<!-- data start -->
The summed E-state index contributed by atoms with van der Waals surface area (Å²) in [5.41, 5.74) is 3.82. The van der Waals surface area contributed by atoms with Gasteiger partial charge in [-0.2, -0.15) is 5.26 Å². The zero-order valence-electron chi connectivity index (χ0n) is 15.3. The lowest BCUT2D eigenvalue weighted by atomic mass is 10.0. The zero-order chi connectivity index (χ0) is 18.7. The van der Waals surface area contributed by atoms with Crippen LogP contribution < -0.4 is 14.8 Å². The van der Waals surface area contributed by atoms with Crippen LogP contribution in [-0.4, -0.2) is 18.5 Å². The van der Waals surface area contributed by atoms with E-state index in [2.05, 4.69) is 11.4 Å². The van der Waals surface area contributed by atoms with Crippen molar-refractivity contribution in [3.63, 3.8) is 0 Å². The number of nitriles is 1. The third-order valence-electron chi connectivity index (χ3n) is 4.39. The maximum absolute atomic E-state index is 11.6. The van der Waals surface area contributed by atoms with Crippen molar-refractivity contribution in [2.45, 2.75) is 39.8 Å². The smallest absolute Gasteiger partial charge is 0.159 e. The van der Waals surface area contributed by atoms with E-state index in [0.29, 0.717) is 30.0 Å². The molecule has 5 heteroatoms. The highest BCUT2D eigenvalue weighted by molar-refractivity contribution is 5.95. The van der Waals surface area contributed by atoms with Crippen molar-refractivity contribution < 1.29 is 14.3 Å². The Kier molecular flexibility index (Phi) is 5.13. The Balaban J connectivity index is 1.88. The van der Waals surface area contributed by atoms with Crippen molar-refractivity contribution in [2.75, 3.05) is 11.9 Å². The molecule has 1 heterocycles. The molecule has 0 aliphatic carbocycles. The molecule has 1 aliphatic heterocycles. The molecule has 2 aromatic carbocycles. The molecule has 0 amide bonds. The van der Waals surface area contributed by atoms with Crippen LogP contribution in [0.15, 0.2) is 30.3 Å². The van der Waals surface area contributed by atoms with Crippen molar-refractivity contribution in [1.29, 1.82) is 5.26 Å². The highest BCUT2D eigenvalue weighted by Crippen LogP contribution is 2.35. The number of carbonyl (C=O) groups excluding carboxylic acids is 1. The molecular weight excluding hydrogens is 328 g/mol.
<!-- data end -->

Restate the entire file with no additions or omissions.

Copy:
The summed E-state index contributed by atoms with van der Waals surface area (Å²) in [5.41, 5.74) is 3.82. The van der Waals surface area contributed by atoms with Gasteiger partial charge in [-0.2, -0.15) is 5.26 Å². The zero-order valence-electron chi connectivity index (χ0n) is 15.3. The lowest BCUT2D eigenvalue weighted by atomic mass is 10.0. The zero-order chi connectivity index (χ0) is 18.7. The van der Waals surface area contributed by atoms with Crippen LogP contribution < -0.4 is 14.8 Å². The van der Waals surface area contributed by atoms with Crippen LogP contribution in [-0.4, -0.2) is 18.5 Å². The van der Waals surface area contributed by atoms with E-state index in [2.05, 4.69) is 11.4 Å². The van der Waals surface area contributed by atoms with Crippen molar-refractivity contribution in [3.63, 3.8) is 0 Å². The number of nitriles is 1. The third-order valence-electron chi connectivity index (χ3n) is 4.39. The maximum absolute atomic E-state index is 11.6. The van der Waals surface area contributed by atoms with Crippen molar-refractivity contribution in [2.45, 2.75) is 39.8 Å². The smallest absolute Gasteiger partial charge is 0.159 e. The van der Waals surface area contributed by atoms with E-state index in [0.29, 0.717) is 30.0 Å². The molecule has 5 heteroatoms. The highest BCUT2D eigenvalue weighted by molar-refractivity contribution is 5.95. The van der Waals surface area contributed by atoms with Crippen molar-refractivity contribution < 1.29 is 14.3 Å². The Kier molecular flexibility index (Phi) is 5.13. The Balaban J connectivity index is 1.88. The van der Waals surface area contributed by atoms with Crippen molar-refractivity contribution in [2.75, 3.05) is 11.9 Å². The molecule has 1 heterocycles. The molecule has 0 aliphatic carbocycles. The molecule has 1 aliphatic heterocycles. The molecule has 2 aromatic carbocycles. The molecule has 0 amide bonds. The van der Waals surface area contributed by atoms with Crippen LogP contribution in [0.15, 0.2) is 30.3 Å². The van der Waals surface area contributed by atoms with Crippen molar-refractivity contribution in [1.29, 1.82) is 5.26 Å². The highest BCUT2D eigenvalue weighted by Crippen LogP contribution is 2.35. The number of carbonyl (C=O) groups excluding carboxylic acids is 1. The molecular weight excluding hydrogens is 328 g/mol.